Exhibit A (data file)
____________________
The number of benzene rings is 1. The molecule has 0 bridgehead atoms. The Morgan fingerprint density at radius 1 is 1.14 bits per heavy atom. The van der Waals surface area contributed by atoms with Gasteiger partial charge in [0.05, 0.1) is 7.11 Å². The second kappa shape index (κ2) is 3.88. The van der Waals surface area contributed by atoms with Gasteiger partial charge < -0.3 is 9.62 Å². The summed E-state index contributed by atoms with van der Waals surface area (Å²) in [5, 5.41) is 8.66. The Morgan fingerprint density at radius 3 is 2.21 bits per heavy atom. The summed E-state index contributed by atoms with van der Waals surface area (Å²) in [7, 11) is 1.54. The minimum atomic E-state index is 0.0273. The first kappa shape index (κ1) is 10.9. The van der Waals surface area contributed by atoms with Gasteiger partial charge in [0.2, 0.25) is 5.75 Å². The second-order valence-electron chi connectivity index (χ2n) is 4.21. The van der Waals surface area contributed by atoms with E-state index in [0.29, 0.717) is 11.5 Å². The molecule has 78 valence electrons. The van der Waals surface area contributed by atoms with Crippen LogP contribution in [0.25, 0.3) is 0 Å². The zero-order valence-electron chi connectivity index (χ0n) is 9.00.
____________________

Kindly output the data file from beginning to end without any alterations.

The number of benzene rings is 1. The molecule has 0 bridgehead atoms. The Morgan fingerprint density at radius 1 is 1.14 bits per heavy atom. The van der Waals surface area contributed by atoms with Gasteiger partial charge in [0.05, 0.1) is 7.11 Å². The second kappa shape index (κ2) is 3.88. The van der Waals surface area contributed by atoms with Gasteiger partial charge < -0.3 is 9.62 Å². The summed E-state index contributed by atoms with van der Waals surface area (Å²) in [5, 5.41) is 8.66. The Morgan fingerprint density at radius 3 is 2.21 bits per heavy atom. The summed E-state index contributed by atoms with van der Waals surface area (Å²) in [7, 11) is 1.54. The minimum atomic E-state index is 0.0273. The first kappa shape index (κ1) is 10.9. The van der Waals surface area contributed by atoms with Gasteiger partial charge in [0.2, 0.25) is 5.75 Å². The second-order valence-electron chi connectivity index (χ2n) is 4.21. The van der Waals surface area contributed by atoms with E-state index in [0.29, 0.717) is 11.5 Å². The molecule has 78 valence electrons. The van der Waals surface area contributed by atoms with Crippen LogP contribution in [0.25, 0.3) is 0 Å². The zero-order valence-electron chi connectivity index (χ0n) is 9.00.